The first principle of the Ordinariate is then about Christian unity. St. Basil the Great, the Church’s greatest ecumenist, literally expended his life on the work of building bridges between orthodox brethren who shared a common faith, but who had become separated from one another in a Church badly fragmented by heresy and controversy. He taught that the work of Christian unity requires deliberate and ceaseless effort...St. Basil often talked with yearning about the archaia agape, the ancient love of the apostolic community, so rarely seen in the Church of his day. This love, he taught, is a visible sign that the Holy Spirit is indeed present and active, and it is absolutely essential for the health of the Church.

- Msgr. Jeffrey Steenson, Homily on the Occasion of his Formal Institution as Ordinary

Monday, November 12, 2012

On Married Priests: Our Sunday Visitor Looks at the new reality

On the web site of Our Sunday Vistor there's a long article that looks at married men who are priests; most of these, of course, being Pastoral Provision and Ordinariate priests. The article begins:
Understanding married priesthood
Since the pastoral provision, the Roman Catholic Church has permitted some men with wives and families to become priests. Here’s an in-depth look at the issue.

By Brian Fraga - OSV Newsweekly, 11/18/2012

There are widened eyes, some confused looks and questions.

Many knowledgeable, faithful Catholics are taken aback for the first time when they meet a Catholic priest — and his wife.

“For some, it’s a surprise. For others, I think, there is a sense that this is something they have thought is a direction the Church should head in,” said Father John Lipscomb, a former Episcopalian bishop who entered the Catholic Church five years ago with his wife of 44 years.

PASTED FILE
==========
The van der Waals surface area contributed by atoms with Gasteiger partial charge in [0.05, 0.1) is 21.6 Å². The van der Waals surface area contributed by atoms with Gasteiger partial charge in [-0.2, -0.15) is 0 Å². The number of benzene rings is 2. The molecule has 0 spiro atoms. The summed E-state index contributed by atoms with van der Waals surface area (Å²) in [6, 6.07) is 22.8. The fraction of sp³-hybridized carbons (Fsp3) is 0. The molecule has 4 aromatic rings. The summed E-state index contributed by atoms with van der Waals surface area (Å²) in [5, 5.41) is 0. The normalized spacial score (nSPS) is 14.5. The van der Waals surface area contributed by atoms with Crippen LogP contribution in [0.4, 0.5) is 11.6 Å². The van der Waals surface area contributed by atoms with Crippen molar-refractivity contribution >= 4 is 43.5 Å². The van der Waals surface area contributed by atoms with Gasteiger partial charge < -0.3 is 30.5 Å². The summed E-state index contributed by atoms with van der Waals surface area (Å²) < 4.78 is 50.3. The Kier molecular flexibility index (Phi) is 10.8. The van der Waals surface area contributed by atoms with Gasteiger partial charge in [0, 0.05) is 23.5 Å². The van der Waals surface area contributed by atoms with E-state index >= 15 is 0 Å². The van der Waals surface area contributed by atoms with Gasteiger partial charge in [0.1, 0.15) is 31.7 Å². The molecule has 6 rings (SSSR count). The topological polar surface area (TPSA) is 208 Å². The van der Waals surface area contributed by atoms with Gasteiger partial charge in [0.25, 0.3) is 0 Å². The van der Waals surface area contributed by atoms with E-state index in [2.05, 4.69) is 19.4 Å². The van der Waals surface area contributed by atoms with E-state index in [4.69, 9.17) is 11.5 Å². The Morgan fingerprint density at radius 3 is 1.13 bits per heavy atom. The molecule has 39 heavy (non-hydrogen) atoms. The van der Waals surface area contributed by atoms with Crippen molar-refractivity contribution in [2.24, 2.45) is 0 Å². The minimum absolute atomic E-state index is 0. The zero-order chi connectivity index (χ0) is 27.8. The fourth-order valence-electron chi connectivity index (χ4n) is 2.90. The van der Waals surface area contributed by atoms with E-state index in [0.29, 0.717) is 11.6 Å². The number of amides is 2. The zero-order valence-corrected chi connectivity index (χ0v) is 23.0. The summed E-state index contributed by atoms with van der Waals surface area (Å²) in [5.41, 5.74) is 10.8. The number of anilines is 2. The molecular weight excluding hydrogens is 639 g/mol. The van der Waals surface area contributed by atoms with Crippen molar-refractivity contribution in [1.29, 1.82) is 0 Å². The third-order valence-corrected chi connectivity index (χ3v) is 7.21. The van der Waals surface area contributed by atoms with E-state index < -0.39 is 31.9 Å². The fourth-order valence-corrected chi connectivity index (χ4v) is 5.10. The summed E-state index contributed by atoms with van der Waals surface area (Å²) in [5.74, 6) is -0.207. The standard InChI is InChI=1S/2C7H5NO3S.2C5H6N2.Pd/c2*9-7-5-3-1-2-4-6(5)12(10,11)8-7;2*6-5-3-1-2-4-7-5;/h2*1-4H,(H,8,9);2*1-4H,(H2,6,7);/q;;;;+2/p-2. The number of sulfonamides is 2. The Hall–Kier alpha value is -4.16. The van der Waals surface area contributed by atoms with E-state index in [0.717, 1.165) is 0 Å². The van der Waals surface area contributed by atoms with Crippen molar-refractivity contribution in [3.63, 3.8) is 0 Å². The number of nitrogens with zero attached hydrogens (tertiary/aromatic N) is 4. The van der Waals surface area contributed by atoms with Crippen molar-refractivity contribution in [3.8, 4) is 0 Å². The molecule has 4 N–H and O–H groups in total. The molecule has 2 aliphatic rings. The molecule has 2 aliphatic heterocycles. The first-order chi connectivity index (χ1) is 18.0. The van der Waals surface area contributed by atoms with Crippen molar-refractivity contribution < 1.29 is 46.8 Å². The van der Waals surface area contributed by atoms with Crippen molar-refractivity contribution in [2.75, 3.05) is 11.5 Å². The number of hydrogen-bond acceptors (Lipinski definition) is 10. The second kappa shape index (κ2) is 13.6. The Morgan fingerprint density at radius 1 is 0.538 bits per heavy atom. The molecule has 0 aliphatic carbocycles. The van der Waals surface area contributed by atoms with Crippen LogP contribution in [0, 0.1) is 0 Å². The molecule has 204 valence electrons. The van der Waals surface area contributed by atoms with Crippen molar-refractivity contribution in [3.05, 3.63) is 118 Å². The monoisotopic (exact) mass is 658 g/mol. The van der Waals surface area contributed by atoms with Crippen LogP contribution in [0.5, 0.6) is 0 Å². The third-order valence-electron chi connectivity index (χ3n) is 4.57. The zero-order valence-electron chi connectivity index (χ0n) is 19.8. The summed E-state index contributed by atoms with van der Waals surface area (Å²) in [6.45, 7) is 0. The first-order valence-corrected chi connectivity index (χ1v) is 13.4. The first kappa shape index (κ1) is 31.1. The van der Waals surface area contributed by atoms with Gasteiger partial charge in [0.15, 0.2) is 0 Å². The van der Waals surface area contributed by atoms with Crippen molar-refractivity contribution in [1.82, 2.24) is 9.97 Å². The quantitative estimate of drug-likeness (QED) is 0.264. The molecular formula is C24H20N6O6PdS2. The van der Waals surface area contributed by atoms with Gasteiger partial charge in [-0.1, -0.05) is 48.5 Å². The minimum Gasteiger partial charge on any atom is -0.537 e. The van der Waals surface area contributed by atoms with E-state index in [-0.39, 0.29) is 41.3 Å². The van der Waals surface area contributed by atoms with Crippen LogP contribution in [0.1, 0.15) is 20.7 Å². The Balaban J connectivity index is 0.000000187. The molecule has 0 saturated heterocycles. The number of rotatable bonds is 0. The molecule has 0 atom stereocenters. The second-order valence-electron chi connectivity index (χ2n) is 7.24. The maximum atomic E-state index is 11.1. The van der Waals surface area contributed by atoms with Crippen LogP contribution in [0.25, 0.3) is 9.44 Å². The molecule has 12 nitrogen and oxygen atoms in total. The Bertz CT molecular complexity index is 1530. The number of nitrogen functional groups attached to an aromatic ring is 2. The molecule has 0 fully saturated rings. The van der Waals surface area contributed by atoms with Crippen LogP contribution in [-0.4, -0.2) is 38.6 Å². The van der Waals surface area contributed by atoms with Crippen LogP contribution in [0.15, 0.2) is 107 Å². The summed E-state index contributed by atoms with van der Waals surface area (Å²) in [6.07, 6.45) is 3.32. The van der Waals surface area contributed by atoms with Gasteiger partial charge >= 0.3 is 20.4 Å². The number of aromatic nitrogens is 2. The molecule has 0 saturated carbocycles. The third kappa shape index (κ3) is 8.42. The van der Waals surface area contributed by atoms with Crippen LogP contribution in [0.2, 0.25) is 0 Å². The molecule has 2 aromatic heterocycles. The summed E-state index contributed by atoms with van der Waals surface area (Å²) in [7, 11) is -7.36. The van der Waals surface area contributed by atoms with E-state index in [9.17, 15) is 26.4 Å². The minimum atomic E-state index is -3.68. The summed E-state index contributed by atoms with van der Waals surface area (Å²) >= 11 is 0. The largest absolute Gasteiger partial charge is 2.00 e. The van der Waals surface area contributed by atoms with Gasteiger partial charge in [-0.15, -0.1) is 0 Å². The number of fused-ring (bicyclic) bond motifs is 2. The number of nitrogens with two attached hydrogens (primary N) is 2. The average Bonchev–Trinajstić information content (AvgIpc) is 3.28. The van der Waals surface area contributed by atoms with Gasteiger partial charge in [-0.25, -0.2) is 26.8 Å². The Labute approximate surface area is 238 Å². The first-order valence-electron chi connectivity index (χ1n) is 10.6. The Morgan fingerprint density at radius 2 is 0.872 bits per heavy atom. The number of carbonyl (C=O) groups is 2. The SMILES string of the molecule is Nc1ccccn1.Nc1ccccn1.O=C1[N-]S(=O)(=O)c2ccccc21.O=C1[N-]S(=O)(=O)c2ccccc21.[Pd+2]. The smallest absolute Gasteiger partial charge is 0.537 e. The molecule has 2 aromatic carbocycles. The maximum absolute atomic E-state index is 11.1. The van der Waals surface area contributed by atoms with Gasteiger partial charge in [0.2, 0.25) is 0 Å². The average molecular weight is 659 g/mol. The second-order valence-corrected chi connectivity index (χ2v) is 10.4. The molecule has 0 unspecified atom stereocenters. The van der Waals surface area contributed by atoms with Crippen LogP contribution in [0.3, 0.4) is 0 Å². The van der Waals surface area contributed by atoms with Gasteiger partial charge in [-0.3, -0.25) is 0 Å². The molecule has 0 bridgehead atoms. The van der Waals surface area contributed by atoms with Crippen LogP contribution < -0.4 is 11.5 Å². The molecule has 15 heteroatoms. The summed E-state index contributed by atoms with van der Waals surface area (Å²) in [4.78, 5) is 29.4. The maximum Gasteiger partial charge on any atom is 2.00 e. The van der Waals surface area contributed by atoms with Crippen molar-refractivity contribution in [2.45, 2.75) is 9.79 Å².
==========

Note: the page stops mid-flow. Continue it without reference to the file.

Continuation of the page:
“I think people see this as something very positive in the life of the Church,” said Father Lipscomb, 62, the spiritual director of the Bethany Retreat Center in the Diocese of St. Petersburg, Fla.

Father Lipscomb is one of about 70 married Catholic priests in the United States. Most of them were ordained priests in the Episcopal Church, but eventually left that denomination and were allowed to become priests in the Catholic Church, thanks to a 1980 pastoral provision approved by Blessed Pope John Paul II.

Earlier this year, the Vatican expanded the provision by creating ordinariates — similar to dioceses — where entire Anglican parishes can enter into communion with the Catholic Church. In the United States and Canada, the Personal Ordinariate of the Chair of St. Peter includes 18 parish communities...

Read the rest at the OSV.

Hat tip to Deacon Greg Kandra at the Deacon's Bench.

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